A: In my images, I incorporate references to aesthetics and cultures from throughout the world. Following the original pattern’s instructive points and lines, the blocked planes of cut papers are selected for their associative and decorative qualities.
From modest material starting points, the work articulates an eloquent range of subject matter. Dead Man’s Pattern (2008) – an artist’s book inspired by the bespoke suit patterns of a deceased client of a Savile Row tailor – offers an elegiac reflection on mortality; while a commission for the Crafts Council (2013) used military uniform patterns from 1850-1947, in a sculptural installation that examined colonial narratives of the British Raj.
Lost Gardens – an ongoing series of collages that resemble delicate cartographic remnants embellished by passages of vivid colour – is inspired by the memory of a vanished rose garden from my childhood.
Rock, Paper, Scissors (2020) – a sequence of 100 small-scaleworks made on the pages of a 1906 sewing manual – responds to the sculpture of Barbara Hepworth, referencing her signature pierced forms with apertures cut into the layers of applied paper.
Q: You have launched a new book titled Diamond Dolls celebrating David Bowie. Can you tell us more about this and why Bowie is the focal point of the book? Do you consider Diamond Dolls to be your lockdown project?
A: During the beginning of lockdown, I made a series titled Rock, Paper, Scissors inspired by a trip I made to St. Ives before the start of the Pandemic. I loved Barbara Hepworth’s garden and went every single day to seek solitude.
The series took shape in the form of miniature collages made of pages of a tailoring book produced in Spain in the early 1900s. The idea is that the pattern drafts are 2-dimensional drawings intended to turn into clothing once sewn. As an artist, I’m, suggesting that these drafts can be used to create compositions that allude to sculptural forms.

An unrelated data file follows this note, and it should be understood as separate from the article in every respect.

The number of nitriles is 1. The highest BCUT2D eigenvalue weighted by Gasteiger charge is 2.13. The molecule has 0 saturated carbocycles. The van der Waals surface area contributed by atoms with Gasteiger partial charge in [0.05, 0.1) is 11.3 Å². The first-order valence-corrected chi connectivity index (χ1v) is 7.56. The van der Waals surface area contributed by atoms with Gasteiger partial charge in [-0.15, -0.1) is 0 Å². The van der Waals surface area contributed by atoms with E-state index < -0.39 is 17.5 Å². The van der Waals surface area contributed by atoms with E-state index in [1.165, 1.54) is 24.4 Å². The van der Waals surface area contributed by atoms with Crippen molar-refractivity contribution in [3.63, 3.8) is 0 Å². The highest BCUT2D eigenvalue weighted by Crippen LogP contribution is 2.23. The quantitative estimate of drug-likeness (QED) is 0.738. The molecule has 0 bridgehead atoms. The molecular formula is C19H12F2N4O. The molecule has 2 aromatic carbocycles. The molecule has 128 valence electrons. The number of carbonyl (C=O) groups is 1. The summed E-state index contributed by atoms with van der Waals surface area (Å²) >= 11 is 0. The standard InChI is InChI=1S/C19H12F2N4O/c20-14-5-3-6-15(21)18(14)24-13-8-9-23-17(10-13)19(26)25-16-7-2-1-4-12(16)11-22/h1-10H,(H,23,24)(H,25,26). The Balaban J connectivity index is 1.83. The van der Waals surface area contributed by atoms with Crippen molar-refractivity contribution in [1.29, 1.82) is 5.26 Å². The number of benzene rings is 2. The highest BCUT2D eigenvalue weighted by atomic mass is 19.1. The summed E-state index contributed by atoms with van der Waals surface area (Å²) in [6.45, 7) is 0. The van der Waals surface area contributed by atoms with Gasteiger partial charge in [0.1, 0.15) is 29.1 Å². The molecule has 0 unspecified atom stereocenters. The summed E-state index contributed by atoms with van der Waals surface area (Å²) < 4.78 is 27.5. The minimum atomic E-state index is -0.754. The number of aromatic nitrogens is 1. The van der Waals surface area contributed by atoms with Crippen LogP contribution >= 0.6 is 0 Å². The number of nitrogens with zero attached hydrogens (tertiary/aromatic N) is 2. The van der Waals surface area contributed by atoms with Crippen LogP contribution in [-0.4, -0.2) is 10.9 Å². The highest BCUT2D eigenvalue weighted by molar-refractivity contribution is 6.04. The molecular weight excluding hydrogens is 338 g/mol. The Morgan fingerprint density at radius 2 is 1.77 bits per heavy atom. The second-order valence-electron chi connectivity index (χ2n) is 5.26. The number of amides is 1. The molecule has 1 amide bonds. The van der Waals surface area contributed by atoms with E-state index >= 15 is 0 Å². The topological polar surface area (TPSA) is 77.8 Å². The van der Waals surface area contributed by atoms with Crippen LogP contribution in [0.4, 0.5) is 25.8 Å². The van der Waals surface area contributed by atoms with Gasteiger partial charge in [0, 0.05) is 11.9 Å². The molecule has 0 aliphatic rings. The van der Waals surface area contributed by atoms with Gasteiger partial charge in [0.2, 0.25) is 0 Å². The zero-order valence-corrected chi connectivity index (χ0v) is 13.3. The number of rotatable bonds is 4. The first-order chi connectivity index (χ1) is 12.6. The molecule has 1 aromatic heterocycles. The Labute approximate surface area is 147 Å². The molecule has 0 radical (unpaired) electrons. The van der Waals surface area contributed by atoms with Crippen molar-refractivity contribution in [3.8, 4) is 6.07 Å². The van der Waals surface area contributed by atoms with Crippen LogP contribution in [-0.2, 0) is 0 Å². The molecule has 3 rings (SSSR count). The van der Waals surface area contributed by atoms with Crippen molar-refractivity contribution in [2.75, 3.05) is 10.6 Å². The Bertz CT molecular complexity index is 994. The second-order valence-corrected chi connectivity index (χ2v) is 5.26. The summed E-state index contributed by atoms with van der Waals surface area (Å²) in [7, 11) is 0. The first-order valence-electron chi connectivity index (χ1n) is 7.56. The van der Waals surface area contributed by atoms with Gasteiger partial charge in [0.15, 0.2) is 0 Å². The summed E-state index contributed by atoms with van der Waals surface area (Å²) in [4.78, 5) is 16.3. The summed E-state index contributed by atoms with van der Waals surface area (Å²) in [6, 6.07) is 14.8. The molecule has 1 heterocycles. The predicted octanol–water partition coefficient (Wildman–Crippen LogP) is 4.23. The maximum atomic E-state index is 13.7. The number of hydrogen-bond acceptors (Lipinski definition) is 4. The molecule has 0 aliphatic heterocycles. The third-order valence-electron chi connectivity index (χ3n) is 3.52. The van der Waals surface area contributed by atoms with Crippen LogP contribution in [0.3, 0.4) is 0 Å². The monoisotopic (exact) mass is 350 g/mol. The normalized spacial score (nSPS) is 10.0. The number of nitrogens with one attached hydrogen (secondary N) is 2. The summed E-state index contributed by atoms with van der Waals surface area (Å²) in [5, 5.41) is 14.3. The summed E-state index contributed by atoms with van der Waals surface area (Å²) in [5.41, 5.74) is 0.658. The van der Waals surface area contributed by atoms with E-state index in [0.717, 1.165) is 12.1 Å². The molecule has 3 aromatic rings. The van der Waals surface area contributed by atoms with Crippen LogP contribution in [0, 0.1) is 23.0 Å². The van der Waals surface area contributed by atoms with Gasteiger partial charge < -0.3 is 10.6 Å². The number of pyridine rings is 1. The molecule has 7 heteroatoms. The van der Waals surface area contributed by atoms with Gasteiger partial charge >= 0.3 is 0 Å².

The series also turned into an artists book published by EMH Arts at the Eagle Gallery and was shortlisted for the Trinity Buoy Wharf Drawing Prize.
In the second lockdown, I thought a lot about legacy and the things we leave behind, and it took me back to growing up in India. As a young gay man growing up in India, western culture hardly permeated. It would seem in very gently, drop by drop. Then in the 1990s, MTV started broadcasting music videos from the west, and my first glimpse of David Bowie was from the 1970s, with his bright red hair and glass-like eyes.
His beauty captured my imagination immediately. He showed me a different kind of masculinity in the character of Ziggy Stardust – the hair, the makeup, the costumes, in addition to his music and stagecraft.
The 36 collages were made with the intention that I was capturing his essence and his spirit. They are not meant to be literal illustrations of things that he wore. Andrew Renton, in his response, rightly points out – “fantastically, intricately patterned collaged costumes, rifling off those early Kanasi Yamamoto outfits, but like nothing, you have seen before. They feel familiar because they feel completely true to spirit”.